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The James Irvine Foundation was founded in 1937 with the broad mandate to benefit the people of California.

James Irvine

James Irvine was a pioneer of California agriculture who built his family’s Southern California ranch into one of the state’s earliest, most productive, large-scale enterprises for agriculture. He inherited the vast ranch in 1886 and cultivated most of its 110,000 acres with grains, vegetables, citrus, and more. He had a keen business sense and heavily reinvested the ranch’s earnings back into his enterprise. Later, it would be this same belief in reinvestment that would spur his interest in philanthropy.

A foundation is born

The James Irvine Foundation was created in 1937 as the primary stockholder of The Irvine Company, which held his 110,000 acres of prime ranch and agricultural land — almost a third of present-day Orange County. The Foundation made its first grant in 1938 for $1,000. By the time of James Irvine’s death in 1947, the Foundation had distributed $30,950, primarily to educational, cultural, health care, and community-service organizations. After his death, the Foundation began receiving the full proceeds from Mr. Irvine’s stockholdings, which greatly increased its grantmaking.

Son of a 49er immigrant

It all began when James’ father, James Irvine Sr., left Ireland for the U.S. at the age of 19. It was 1846, and he soon joined other immigrants in California as part of the 1849 gold rush. James Sr. worked as a miner and merchant, and in 1854 he bought an interest in a San Francisco grocery business. He then began investing in real estate in Northern California and joined several partners in purchasing three major Spanish-Mexican land grants south of Los Angeles. By the time he died in 1886, James Sr. left his son a valuable legacy in Southern California: 110,000 acres of ranch land.

Agricultural innovations build the Irvine Company

James Sr. had used the Irvine Rancho San Joaquin to raise sheep, but his son saw in the grass- and cactus-covered land an opportunity for cultivation. He became one of the state’s first major agricultural growers — and took risks. He believed in the fertility of the land and experimented with new cultivation methods, diversified crops, and drilled water wells and a canal. In 1898, he incorporated the ranch holdings under The Irvine Company, and by 1910 the ranch was the state’s most productive farm and its largest producer of beans and barley. In 1930, the ranch’s crops also included oranges, cauliflower, grapes, and papayas, making it a forerunner of the state’s large-scale agricultural operations.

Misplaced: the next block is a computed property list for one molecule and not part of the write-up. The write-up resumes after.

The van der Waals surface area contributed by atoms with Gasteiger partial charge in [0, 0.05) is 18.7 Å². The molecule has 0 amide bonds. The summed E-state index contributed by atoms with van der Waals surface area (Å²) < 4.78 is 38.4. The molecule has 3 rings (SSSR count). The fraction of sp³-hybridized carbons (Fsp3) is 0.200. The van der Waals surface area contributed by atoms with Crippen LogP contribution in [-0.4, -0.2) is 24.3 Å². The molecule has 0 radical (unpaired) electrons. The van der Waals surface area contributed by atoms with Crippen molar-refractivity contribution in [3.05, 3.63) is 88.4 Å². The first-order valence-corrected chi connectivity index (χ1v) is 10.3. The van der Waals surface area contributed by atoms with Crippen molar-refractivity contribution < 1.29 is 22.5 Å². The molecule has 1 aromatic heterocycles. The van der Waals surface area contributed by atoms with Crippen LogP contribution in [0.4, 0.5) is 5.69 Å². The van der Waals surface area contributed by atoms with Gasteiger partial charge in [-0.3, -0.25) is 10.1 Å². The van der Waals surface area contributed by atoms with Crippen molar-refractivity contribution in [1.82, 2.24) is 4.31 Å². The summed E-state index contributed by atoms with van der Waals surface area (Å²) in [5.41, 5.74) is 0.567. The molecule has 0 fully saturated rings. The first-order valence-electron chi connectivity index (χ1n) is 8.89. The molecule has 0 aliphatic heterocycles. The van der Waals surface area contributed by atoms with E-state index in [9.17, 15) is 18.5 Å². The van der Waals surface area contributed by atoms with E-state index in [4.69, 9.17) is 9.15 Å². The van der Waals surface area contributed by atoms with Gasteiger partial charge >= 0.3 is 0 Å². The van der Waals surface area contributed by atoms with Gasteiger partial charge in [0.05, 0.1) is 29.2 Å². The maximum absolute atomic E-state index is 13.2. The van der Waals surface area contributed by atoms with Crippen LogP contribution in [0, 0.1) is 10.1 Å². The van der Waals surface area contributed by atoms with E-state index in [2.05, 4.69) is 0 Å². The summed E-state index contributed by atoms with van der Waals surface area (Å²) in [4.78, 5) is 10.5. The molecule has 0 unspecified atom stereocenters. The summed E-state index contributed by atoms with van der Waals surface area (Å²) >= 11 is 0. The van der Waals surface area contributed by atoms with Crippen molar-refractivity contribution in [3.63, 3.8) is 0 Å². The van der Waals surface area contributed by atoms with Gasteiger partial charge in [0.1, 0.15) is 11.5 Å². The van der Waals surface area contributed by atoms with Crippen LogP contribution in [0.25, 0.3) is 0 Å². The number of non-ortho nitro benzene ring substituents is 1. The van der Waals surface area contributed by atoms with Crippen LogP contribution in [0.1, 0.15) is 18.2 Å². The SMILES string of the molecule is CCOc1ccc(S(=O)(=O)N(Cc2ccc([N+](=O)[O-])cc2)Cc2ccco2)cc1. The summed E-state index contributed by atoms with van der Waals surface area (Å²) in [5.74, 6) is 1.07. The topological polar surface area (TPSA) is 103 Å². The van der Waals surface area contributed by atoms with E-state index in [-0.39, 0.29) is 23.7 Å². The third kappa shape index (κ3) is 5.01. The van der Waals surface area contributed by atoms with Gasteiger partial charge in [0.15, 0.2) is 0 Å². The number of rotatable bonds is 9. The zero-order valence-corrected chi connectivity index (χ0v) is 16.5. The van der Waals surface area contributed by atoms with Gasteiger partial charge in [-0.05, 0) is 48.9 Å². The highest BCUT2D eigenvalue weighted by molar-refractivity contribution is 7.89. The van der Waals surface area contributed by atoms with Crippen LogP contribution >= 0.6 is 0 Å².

From agriculture to real estate

Southern California’s growth in the 1940s and 1950s changed the nature of The Irvine Company investments — and increased their value. New residents poured into sprawling cities built on prime agricultural land. Unplanned sprawl ensued, but the Irvine Company took a more deliberate approach to community planning to ensure a range of uses, from higher education to agriculture. (The company provided the initial land for the campus of the University of California, Irvine.) Just as the ranch was known for its new agricultural techniques, the real estate company gained a reputation for large-scale planned communities.

The endowment and giving grow significantly

In 1977, the Irvine Foundation was forced to sell its share in the company to comply with new federal legislation. When James Irvine died in 1947, his bequest to the Foundation was valued at $5.6 million. Thirty years later, sales of the Irvine Company shares grew the Foundation’s endowment to $184 million. The Foundation endowment has continued to grow, reaching $3.1 billion by the end of 2023. This has allowed for increasing levels of grantmaking to California nonprofits, including $180.3 million in 2023. As the grantmaking grew, the Foundation became more intentional about its strategies for giving and growing its staff and board, with offices in northern and southern California.

Past Directors

Myford Irvine 1937–1959 (Chair 1937–1959)

Katharine Irvine 1937–1950

N. Loyall McLaren 1937–1977 (Chair 1959–1976)

A. J. McFadden 1937–1975

James G. Scarborough 1937–1968

Paul A. Dinsmore 1937–1950

W. H. Spaulding 1937–1944

Robert H. Gerdes 1944–1982

Kathryn L. Wheeler 1950–1997 (Honorary Director 1998–2003)

W. B. Hellis 1950–1958

James H. Metzgar 1958–1979

Edward W. Carter 1959–1989

John V. Newman 1963–1988 (Vice Chair 1983–1988)

Mark R. Sullivan 1963–1970

Morris M. Doyle 1965–1989 (Chair 1976–1989)

John A. Murdy Jr. 1965–1973

John S. Fluor 1968–1974

Rudolph A. Peterson 1971–1982

Stanton G. Hale 1974–1976

J. Robert Fluor 1977–1984

Camilla C. Frost 1978–1999

Roger W. Heyns 1978–1994 (Vice Chair 1988–1994)

Virginia B. Duncan 1978–1991

Walter B. Gerken 1980–1995

Myron Du Bain 1982–1996 (Chair 1989–1996)

Samuel H. Armacost 1982–2004

Forrest N. Shumway 1985–2000

Edward Zapanta, M.D. 1988–2001

Donn B. Miller 1989–2000 (Vice Chair 1994–2000)

Joan F. Lane 1990–2001

James C. Gaither 1991–2003 (Chair 1997–2003)

Angela Glover Blackwell 1991–1994

Dennis A. Collins 1994–2002

Blenda J. Wilson 1995–1999

Patricia S. Pineda 1995–2006 (Vice Chair 2006)

Peter W. Stanley 1997–2006 (Chair 2003–2005)

Toby Rosenblatt 1996–2008 (Vice Chair 2007–2008)

Gary B. Pruitt 1999–2009 (Chair 2006–2009)

Peter J. Taylor 2000–2012 (Chair 2010–2012)

Cheryl White Mason 2000–2003

Greg Avis 2002–2016 (Chair 2013–2016)

Mary G. F. Bitterman 2002–2003

Frank Cruz 2002–2014

David Mas Masumoto 2002–2014

Molly Munger 2002–2013

Jim Canales 2003–2013

Reggie Muehlhauser 2004–2016

Dr. Steve Schroeder 2004–2015 (Vice Chair 2014–2015)

Lydia Villarreal 2005–2019 (Chair 2017–2019)

Jane Carney 2006–2017

Paula Cordeiro 2007–2018

Isaac Stein 2007–2018

Virgil Roberts 2009–2021

Samuel Hoi 2011–2014

Robert E. Denham 2011-2023